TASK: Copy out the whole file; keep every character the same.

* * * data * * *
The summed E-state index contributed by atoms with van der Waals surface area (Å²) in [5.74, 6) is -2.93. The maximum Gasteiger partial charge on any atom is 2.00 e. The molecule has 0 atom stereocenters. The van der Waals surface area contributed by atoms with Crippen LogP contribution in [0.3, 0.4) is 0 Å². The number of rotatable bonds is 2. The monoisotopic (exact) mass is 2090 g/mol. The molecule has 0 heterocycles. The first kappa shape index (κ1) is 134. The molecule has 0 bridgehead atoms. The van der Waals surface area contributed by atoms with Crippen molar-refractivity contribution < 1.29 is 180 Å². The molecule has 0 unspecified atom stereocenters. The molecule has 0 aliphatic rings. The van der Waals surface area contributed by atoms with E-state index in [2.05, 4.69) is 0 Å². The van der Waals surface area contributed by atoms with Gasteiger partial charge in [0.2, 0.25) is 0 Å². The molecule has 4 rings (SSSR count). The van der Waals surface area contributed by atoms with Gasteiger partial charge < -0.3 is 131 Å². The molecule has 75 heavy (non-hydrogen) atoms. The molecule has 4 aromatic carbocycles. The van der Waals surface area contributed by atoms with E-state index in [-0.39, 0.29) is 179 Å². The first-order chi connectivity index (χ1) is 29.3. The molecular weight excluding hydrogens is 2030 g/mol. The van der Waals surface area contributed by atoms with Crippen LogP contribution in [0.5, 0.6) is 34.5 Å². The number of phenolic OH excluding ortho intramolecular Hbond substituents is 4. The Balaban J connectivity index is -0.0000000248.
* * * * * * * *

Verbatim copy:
The summed E-state index contributed by atoms with van der Waals surface area (Å²) in [5.74, 6) is -2.93. The maximum Gasteiger partial charge on any atom is 2.00 e. The molecule has 0 atom stereocenters. The van der Waals surface area contributed by atoms with Crippen LogP contribution in [0.3, 0.4) is 0 Å². The number of rotatable bonds is 2. The monoisotopic (exact) mass is 2090 g/mol. The molecule has 0 heterocycles. The first kappa shape index (κ1) is 134. The molecule has 0 bridgehead atoms. The van der Waals surface area contributed by atoms with Crippen molar-refractivity contribution < 1.29 is 180 Å². The molecule has 0 unspecified atom stereocenters. The molecule has 0 aliphatic rings. The van der Waals surface area contributed by atoms with E-state index in [2.05, 4.69) is 0 Å². The van der Waals surface area contributed by atoms with Gasteiger partial charge in [0.2, 0.25) is 0 Å². The molecule has 4 rings (SSSR count). The van der Waals surface area contributed by atoms with Gasteiger partial charge < -0.3 is 131 Å². The molecule has 75 heavy (non-hydrogen) atoms. The molecule has 4 aromatic carbocycles. The van der Waals surface area contributed by atoms with E-state index in [-0.39, 0.29) is 179 Å². The first-order chi connectivity index (χ1) is 29.3. The molecular weight excluding hydrogens is 2030 g/mol. The van der Waals surface area contributed by atoms with Crippen LogP contribution in [0.5, 0.6) is 34.5 Å². The number of phenolic OH excluding ortho intramolecular Hbond substituents is 4. The Balaban J connectivity index is -0.0000000248.